Elizabeth McBride has been appointed director of development at the Virginia Tech Carilion School of Medicine and Research Institute. McBride brings to the position more than a decade of leadership experience in fundraising and an additional decade of experience in marketing communications for nonprofits. Most recently, she served as senior development manager for the Memorial Health Foundation in Savannah, Ga. In that role, she managed a $15.75-million capital campaign in support of a translational research facility, spearheaded a $500,000 campaign to build a support center for patients’ families, and established fundraising programs in five key clinical areas. In previous positions, McBride planned and implemented major gift development programs at the United Way of the Virginia Peninsula, coordinated special projects for Boy Scouts of America, and served as promotions director for the United Way of Metropolitan Atlanta. In her new position, McBride has lead responsibility for planning and managing the Virginia Tech Carilion School of

Unleashing Your Mind From Technology Overload

In 2012, resolve to use technology as a tool to help run your life rather than being overrun by technology. Have you ever thought that you live in a world where you feel constantly distracted? Do you feel stuck in a maze of technology overload? Are you constantly checking email and voice mail and can’t seem to stay away from one screen or another—TV, videos or computers for very long? If that sounds like you, you’re CERTIFIED PUBLIC ACCOUNTANTS not alone. One in three AmeriESTABLISHED 1933 cans says they are technologically stressed. For better or worse, Auditing, Accounting, & Bookkeeping Services our daily routines have become Tax Preparation All Federal and All State Returns By Anne Piedmont ever more entwined with techTax Planning & Research nology. Estates & Trusts Living in the fast lane of today’s technological advances has some people feeling like they’re running on empty—every day, all day. You might even feel like a character in Alice in land. In Lewis Carroll’s famous 540-362-2727 or 800-287-3849 classic, Alice’s Adventures in 6244 PETERS CREEK ROAD, ROANOKE Wonderland, the topsy-turvy world of Alice is described in a warning. “You have to run as fast as you can to stay where you are.” In a recent study conducted by Cambridge University, they found that nearly a third of the study’s participants described Data Transfers feeling overwhelmed or overTraining run by technology. Keeping up Disaster Recovery with technology has some peoWireless Setup and Security ple on the run to buy the latest gadgets. Computers continue to Bridgebyte Computers LLC get smaller and faster, and with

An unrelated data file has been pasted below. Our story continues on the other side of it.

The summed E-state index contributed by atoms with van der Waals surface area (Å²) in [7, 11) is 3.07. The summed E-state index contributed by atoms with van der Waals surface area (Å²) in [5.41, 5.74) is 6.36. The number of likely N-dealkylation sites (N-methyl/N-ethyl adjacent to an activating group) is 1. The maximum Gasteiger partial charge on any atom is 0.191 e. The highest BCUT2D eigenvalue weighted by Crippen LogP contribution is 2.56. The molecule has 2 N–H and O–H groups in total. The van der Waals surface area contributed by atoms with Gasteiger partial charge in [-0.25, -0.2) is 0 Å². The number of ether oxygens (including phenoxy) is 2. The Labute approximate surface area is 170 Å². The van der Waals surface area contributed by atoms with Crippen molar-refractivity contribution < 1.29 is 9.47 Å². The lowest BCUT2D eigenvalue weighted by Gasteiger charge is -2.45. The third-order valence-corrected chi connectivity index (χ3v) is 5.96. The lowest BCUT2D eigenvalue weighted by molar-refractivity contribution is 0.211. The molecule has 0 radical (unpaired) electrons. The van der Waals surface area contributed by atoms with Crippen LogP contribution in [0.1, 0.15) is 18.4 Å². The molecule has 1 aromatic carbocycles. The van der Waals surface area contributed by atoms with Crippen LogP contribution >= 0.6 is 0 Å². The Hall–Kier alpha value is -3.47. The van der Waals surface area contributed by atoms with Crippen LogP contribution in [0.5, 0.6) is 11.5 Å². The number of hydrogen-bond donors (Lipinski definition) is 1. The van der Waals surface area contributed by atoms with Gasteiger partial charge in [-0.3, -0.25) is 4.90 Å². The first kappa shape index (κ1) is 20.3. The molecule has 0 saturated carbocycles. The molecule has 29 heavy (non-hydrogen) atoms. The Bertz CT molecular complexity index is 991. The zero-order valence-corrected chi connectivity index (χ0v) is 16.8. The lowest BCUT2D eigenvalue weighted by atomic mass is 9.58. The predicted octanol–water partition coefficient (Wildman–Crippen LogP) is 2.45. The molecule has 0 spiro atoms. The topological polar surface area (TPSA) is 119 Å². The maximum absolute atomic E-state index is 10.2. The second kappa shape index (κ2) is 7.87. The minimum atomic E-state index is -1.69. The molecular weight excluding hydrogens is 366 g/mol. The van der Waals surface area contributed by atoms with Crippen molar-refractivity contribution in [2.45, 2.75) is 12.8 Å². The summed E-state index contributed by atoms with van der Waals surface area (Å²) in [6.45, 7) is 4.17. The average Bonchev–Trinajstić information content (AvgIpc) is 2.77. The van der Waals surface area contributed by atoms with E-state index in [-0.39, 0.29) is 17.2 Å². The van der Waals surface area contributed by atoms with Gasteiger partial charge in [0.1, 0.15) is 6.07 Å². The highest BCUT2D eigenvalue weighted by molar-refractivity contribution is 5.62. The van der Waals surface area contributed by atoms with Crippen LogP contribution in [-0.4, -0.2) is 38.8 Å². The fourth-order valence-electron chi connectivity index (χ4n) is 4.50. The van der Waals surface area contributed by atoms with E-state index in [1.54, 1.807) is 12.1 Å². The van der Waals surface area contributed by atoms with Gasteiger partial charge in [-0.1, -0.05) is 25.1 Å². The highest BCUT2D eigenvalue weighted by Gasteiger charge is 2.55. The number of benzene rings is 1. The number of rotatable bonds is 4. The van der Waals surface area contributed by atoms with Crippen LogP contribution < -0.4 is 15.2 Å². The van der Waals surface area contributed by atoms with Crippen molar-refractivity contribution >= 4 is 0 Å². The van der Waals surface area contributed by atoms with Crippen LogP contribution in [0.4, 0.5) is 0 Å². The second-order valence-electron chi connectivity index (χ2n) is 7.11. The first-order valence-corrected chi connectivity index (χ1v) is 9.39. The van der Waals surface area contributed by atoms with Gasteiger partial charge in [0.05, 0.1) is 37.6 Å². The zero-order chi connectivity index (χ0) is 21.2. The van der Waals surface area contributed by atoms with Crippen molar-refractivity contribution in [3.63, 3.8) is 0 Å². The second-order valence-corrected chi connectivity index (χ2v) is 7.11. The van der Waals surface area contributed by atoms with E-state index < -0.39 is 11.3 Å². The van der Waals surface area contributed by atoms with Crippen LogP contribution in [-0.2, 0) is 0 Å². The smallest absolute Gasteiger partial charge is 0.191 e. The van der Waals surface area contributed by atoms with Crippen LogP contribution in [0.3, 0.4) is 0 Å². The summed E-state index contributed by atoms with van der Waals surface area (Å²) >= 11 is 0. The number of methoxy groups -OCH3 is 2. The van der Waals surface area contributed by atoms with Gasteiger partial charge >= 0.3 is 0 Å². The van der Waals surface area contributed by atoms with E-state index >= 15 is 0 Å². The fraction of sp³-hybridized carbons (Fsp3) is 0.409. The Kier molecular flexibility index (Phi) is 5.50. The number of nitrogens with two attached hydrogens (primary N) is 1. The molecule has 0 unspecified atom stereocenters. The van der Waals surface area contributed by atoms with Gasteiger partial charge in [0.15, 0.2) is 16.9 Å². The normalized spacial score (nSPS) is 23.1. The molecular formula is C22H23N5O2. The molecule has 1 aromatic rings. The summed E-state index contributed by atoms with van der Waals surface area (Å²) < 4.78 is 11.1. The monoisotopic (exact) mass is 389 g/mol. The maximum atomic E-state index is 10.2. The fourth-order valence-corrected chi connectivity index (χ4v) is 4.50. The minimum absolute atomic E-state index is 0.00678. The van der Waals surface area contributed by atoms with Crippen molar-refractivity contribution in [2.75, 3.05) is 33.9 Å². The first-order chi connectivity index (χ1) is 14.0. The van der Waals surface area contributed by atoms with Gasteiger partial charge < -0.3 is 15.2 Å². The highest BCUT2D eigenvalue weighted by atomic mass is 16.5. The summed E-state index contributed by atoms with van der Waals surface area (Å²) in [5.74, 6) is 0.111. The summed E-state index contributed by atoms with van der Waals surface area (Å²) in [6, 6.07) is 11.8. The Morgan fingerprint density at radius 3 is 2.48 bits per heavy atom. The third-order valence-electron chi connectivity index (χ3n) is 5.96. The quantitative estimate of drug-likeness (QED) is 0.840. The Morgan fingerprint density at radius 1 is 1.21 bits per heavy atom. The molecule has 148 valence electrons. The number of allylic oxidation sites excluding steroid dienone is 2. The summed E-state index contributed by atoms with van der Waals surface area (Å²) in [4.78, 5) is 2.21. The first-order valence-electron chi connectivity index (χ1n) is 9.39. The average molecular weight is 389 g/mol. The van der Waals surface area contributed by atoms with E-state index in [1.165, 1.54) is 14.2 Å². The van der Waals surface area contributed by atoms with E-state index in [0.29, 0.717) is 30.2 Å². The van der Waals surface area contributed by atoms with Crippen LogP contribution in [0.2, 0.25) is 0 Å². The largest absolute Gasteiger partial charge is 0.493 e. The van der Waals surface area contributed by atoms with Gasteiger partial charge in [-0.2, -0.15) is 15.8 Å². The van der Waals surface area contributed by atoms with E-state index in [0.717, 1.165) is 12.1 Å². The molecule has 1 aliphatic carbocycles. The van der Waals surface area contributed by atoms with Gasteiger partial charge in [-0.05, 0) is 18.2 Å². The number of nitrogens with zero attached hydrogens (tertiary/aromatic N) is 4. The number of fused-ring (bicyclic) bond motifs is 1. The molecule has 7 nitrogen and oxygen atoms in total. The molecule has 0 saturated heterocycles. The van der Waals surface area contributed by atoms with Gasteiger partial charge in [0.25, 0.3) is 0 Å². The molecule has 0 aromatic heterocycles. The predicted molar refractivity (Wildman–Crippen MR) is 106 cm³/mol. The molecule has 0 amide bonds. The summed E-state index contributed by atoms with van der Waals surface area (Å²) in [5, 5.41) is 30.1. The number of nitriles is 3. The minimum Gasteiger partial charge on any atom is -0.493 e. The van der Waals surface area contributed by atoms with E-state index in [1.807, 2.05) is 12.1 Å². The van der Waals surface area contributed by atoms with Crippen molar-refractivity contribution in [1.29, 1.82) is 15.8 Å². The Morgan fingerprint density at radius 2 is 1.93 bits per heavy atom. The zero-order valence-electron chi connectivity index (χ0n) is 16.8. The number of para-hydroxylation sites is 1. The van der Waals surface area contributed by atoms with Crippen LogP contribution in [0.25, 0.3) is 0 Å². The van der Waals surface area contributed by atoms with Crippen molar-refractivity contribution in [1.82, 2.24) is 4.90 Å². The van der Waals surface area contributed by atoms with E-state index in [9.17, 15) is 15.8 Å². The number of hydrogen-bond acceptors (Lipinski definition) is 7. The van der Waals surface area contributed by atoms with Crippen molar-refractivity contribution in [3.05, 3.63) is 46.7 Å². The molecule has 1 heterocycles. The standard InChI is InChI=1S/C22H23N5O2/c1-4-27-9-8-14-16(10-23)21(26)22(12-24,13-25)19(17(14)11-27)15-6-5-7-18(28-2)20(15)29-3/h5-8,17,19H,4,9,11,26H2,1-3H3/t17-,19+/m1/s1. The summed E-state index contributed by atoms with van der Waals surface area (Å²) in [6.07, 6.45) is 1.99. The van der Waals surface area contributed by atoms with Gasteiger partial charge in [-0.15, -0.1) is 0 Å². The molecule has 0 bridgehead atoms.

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Medicine and fect children, Research Instithe elderly, and tute’s fundraising our military and program. their families.” “We’re de“The Virginia lighted to be Tech Carilion able to welcome School of Medisomeone of cine and ReElizabeth’s calisearch Institute is ber to our team,” one of the most said Cynda Ann exciting and inJohnson, dean of novative healththe Virginia Tech care-related orElizabeth McBride Carilion School of ganizations in the Medicine. “Her leadership will country,” said McBride. “I’m be invaluable to our efforts to thrilled to be leading efforts to raise support not just for cur- bring more resources to our riculum development, but also medical and graduate students, for scholarships, to ensure our our faculty, and the other scigraduates can choose medical entists who play such a key role careers based on their passion in our research. The work being for service, not debt.” done here will help revolution“Elizabeth brings tremendous ize how disease is prevented, talent, knowledge, and energy detected, and treated throughto her new role,” said Michael out the world.” Friedlander, executive director A native of Georgia, Elizaof the Virginia Tech Carilion beth received her bachelor’s deResearch Institute. “Her depth of gree in public relations from the experience and entrepreneurial University of Georgia and an instincts make her ideally suit- MBA from Georgia Southern ed to help translate our vision University. for research into philanthropic support. Her skills will be key to our success in fundraising to By Paula Byron advance the institute’s discovery of new diagnostics, treatments, and cures for disorders that af-